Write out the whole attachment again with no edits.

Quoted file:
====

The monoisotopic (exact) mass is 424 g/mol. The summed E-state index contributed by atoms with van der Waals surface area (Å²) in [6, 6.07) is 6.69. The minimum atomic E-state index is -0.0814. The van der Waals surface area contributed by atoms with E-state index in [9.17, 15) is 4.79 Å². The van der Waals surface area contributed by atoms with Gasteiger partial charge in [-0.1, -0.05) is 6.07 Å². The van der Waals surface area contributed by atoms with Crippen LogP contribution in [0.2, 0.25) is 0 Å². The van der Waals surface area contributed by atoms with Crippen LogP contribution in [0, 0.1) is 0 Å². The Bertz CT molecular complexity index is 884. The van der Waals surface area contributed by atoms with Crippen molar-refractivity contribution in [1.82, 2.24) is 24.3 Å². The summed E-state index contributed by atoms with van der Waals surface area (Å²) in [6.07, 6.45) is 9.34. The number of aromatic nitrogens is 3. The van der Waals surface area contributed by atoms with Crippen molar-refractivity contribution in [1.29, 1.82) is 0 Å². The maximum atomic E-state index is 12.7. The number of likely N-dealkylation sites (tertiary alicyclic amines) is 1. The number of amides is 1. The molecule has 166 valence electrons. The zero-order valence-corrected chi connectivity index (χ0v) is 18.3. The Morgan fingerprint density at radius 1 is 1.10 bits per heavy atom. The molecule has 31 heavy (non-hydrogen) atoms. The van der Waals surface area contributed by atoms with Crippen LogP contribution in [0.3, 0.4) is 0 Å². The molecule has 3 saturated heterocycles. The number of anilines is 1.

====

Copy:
The monoisotopic (exact) mass is 424 g/mol. The summed E-state index contributed by atoms with van der Waals surface area (Å²) in [6, 6.07) is 6.69. The minimum atomic E-state index is -0.0814. The van der Waals surface area contributed by atoms with E-state index in [9.17, 15) is 4.79 Å². The van der Waals surface area contributed by atoms with Gasteiger partial charge in [-0.1, -0.05) is 6.07 Å². The van der Waals surface area contributed by atoms with Crippen LogP contribution in [0.2, 0.25) is 0 Å². The van der Waals surface area contributed by atoms with Crippen LogP contribution in [0, 0.1) is 0 Å². The Bertz CT molecular complexity index is 884. The van der Waals surface area contributed by atoms with Crippen molar-refractivity contribution in [1.82, 2.24) is 24.3 Å². The summed E-state index contributed by atoms with van der Waals surface area (Å²) in [6.07, 6.45) is 9.34. The number of aromatic nitrogens is 3. The van der Waals surface area contributed by atoms with Crippen molar-refractivity contribution in [1.29, 1.82) is 0 Å². The maximum atomic E-state index is 12.7. The number of likely N-dealkylation sites (tertiary alicyclic amines) is 1. The number of amides is 1. The molecule has 166 valence electrons. The zero-order valence-corrected chi connectivity index (χ0v) is 18.3. The Morgan fingerprint density at radius 1 is 1.10 bits per heavy atom. The molecule has 31 heavy (non-hydrogen) atoms. The van der Waals surface area contributed by atoms with Crippen LogP contribution in [0.3, 0.4) is 0 Å². The molecule has 3 saturated heterocycles. The number of anilines is 1.